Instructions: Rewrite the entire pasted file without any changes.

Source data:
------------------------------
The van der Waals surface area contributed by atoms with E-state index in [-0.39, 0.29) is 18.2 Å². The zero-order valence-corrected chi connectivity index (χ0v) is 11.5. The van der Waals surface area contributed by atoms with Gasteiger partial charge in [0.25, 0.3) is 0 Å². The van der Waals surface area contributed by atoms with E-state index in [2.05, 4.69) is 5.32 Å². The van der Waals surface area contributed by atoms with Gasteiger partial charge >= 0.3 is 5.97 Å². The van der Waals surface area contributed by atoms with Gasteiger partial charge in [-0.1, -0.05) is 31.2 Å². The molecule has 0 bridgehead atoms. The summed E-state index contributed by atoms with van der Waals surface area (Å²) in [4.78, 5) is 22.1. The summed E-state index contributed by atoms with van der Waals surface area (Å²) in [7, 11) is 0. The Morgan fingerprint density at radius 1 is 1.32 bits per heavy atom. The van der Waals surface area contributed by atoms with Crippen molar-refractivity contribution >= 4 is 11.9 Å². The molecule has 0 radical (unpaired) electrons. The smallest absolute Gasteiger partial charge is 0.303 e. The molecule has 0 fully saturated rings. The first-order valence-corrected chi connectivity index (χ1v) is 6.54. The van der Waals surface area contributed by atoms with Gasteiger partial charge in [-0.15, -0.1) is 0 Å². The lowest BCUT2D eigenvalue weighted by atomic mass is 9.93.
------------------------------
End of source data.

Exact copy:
The van der Waals surface area contributed by atoms with E-state index in [-0.39, 0.29) is 18.2 Å². The zero-order valence-corrected chi connectivity index (χ0v) is 11.5. The van der Waals surface area contributed by atoms with Gasteiger partial charge in [0.25, 0.3) is 0 Å². The van der Waals surface area contributed by atoms with E-state index in [2.05, 4.69) is 5.32 Å². The van der Waals surface area contributed by atoms with Gasteiger partial charge >= 0.3 is 5.97 Å². The van der Waals surface area contributed by atoms with Gasteiger partial charge in [-0.1, -0.05) is 31.2 Å². The molecule has 0 bridgehead atoms. The summed E-state index contributed by atoms with van der Waals surface area (Å²) in [4.78, 5) is 22.1. The summed E-state index contributed by atoms with van der Waals surface area (Å²) in [7, 11) is 0. The Morgan fingerprint density at radius 1 is 1.32 bits per heavy atom. The van der Waals surface area contributed by atoms with Crippen molar-refractivity contribution >= 4 is 11.9 Å². The molecule has 0 radical (unpaired) electrons. The smallest absolute Gasteiger partial charge is 0.303 e. The molecule has 0 fully saturated rings. The first-order valence-corrected chi connectivity index (χ1v) is 6.54. The van der Waals surface area contributed by atoms with Gasteiger partial charge in [-0.15, -0.1) is 0 Å². The lowest BCUT2D eigenvalue weighted by atomic mass is 9.93.